- Physical Benefits
- Relieves muscle tension and stiffness
- Reduces muscle spasms
- Promotes deeper and easier breathing
- Reduces blood pressure
- Helps relieve tension-related headaches
- Emotional Benefits
- Fosters peace of mind and sense of well being
- Promotes relaxation
- Helps relieve mental stress and anxiety
- Assists with behavior issues
- Satisfies needs for caring, nurturing touch
Our massage therapists can also help bed ridden patients improve blood circulation by massaging areas of the body that have been most recently under pressure and assisting with range of motion exercises to improve blood flow.
Our team will consult with the patient, the patient’s caregivers and the patient’s hospice physician to determine when this therapy will be more beneficial as part of their individualized plan of care.
Working with a physical therapist can help establish a physical therapy program that will meet the patient’s personal goals, which may range from control of bodily functions to increased or maintained independence. Some of the services that the hospice physical therapist will perform are:
- Improving coordination, flexibility, balance and strength
- Teaching techniques to support mobility and independence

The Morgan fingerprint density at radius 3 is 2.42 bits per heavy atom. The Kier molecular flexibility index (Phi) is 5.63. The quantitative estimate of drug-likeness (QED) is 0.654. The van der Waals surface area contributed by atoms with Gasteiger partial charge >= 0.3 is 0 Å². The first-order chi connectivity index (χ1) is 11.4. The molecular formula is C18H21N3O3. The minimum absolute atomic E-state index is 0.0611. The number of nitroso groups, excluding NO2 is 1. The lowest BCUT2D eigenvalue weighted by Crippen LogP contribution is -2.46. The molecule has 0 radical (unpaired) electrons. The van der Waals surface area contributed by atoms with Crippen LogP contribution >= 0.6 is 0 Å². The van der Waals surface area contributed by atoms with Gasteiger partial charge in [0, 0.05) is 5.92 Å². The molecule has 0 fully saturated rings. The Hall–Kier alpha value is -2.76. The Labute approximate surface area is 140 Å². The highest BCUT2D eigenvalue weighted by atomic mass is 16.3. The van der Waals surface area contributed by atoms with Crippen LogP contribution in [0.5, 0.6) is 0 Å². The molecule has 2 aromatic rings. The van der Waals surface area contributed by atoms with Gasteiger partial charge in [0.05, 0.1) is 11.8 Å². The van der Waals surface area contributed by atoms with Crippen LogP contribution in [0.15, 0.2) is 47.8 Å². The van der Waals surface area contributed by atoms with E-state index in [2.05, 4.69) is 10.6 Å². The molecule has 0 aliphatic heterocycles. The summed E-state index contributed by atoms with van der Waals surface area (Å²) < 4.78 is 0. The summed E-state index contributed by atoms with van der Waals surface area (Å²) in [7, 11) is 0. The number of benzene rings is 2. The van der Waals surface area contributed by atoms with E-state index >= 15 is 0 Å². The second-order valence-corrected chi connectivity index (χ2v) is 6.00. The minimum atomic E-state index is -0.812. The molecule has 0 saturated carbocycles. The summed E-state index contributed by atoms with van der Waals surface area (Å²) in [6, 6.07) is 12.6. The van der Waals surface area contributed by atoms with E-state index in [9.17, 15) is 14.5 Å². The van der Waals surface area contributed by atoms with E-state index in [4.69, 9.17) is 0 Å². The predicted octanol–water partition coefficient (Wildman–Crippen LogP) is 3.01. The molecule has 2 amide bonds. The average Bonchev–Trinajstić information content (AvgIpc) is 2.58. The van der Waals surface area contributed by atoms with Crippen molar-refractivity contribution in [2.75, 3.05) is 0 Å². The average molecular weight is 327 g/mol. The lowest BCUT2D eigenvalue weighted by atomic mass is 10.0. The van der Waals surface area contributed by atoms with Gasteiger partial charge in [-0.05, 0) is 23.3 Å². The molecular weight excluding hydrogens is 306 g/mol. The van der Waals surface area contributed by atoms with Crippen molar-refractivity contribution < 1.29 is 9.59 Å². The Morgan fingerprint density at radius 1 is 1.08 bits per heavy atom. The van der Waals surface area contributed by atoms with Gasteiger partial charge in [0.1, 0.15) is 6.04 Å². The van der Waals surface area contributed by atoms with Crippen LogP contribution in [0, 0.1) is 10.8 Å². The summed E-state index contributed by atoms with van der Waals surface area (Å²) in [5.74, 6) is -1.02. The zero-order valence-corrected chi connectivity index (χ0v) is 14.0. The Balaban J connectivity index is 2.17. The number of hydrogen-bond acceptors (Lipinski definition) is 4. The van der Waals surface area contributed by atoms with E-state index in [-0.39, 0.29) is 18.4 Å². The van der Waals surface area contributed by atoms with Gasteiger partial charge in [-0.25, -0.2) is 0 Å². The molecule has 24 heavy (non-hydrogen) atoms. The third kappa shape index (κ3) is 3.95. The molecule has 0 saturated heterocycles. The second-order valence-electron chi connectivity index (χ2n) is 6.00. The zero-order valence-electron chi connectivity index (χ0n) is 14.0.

- Making suggestions for lifestyle adaptations to fir the physical ability of the patients
- Helping to maintain mobility through the use of exercise and the appropriate use of assistive devices
- Stretching and exercising to help reduce pain and improve range of motion
Our physical therapist will perform an in-home evaluation of the patient to determine the best exercises and stretches to reduce pain and increase range of motion. Our certified nurse assistant will work with the patient on these exercises, as instructed by the physical therapist, to help the patient achieve their goals.
Many of our hospice patients have pet visit volunteers: loving animals – and their owners – who are trained to provide comfort and a special kind of friendship to anyone who can benefit. Hospice pet visits offer a welcome distraction from illness and help patients feel a little less lonely. They leave their patients – and anyone else lucky enough to be around – smiling, more relaxed and maybe even a little healthier.